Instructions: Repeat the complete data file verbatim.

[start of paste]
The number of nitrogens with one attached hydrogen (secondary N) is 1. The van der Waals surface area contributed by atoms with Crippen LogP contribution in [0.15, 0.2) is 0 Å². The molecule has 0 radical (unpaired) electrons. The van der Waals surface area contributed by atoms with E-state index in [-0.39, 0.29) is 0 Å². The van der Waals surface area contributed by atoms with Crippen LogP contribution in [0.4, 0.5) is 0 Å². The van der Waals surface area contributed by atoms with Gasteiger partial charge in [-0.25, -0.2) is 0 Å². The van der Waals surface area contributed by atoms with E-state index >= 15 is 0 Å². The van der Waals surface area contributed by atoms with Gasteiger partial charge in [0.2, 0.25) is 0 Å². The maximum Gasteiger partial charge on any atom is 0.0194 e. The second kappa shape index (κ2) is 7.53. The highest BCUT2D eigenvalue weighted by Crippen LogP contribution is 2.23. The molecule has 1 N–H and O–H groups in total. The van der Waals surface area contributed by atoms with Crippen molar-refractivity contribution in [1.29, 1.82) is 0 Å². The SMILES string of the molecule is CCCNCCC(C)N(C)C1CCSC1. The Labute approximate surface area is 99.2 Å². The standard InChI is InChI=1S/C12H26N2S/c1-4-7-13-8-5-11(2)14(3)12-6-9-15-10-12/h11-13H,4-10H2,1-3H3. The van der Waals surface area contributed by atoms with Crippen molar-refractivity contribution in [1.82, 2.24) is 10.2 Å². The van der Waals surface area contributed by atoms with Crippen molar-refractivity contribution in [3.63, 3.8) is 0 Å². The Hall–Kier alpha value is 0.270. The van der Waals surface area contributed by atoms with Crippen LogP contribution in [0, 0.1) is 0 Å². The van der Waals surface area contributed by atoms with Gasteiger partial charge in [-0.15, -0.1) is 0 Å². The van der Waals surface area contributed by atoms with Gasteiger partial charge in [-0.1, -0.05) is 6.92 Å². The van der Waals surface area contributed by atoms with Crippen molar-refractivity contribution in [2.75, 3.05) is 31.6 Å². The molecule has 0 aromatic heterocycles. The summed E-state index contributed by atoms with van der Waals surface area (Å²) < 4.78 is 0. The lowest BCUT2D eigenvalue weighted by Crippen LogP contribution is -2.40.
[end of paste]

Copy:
The number of nitrogens with one attached hydrogen (secondary N) is 1. The van der Waals surface area contributed by atoms with Crippen LogP contribution in [0.15, 0.2) is 0 Å². The molecule has 0 radical (unpaired) electrons. The van der Waals surface area contributed by atoms with E-state index in [-0.39, 0.29) is 0 Å². The van der Waals surface area contributed by atoms with Crippen LogP contribution in [0.4, 0.5) is 0 Å². The van der Waals surface area contributed by atoms with Gasteiger partial charge in [-0.25, -0.2) is 0 Å². The van der Waals surface area contributed by atoms with E-state index >= 15 is 0 Å². The van der Waals surface area contributed by atoms with Gasteiger partial charge in [0.2, 0.25) is 0 Å². The maximum Gasteiger partial charge on any atom is 0.0194 e. The second kappa shape index (κ2) is 7.53. The highest BCUT2D eigenvalue weighted by Crippen LogP contribution is 2.23. The molecule has 1 N–H and O–H groups in total. The van der Waals surface area contributed by atoms with Crippen molar-refractivity contribution in [1.29, 1.82) is 0 Å². The SMILES string of the molecule is CCCNCCC(C)N(C)C1CCSC1. The Labute approximate surface area is 99.2 Å². The standard InChI is InChI=1S/C12H26N2S/c1-4-7-13-8-5-11(2)14(3)12-6-9-15-10-12/h11-13H,4-10H2,1-3H3. The van der Waals surface area contributed by atoms with Crippen molar-refractivity contribution in [1.82, 2.24) is 10.2 Å². The van der Waals surface area contributed by atoms with Crippen molar-refractivity contribution in [3.63, 3.8) is 0 Å². The Hall–Kier alpha value is 0.270. The van der Waals surface area contributed by atoms with Crippen LogP contribution in [0, 0.1) is 0 Å². The van der Waals surface area contributed by atoms with Gasteiger partial charge in [-0.15, -0.1) is 0 Å². The van der Waals surface area contributed by atoms with Gasteiger partial charge in [-0.1, -0.05) is 6.92 Å². The van der Waals surface area contributed by atoms with Crippen molar-refractivity contribution in [2.75, 3.05) is 31.6 Å². The molecule has 0 aromatic heterocycles. The summed E-state index contributed by atoms with van der Waals surface area (Å²) < 4.78 is 0. The lowest BCUT2D eigenvalue weighted by Crippen LogP contribution is -2.40.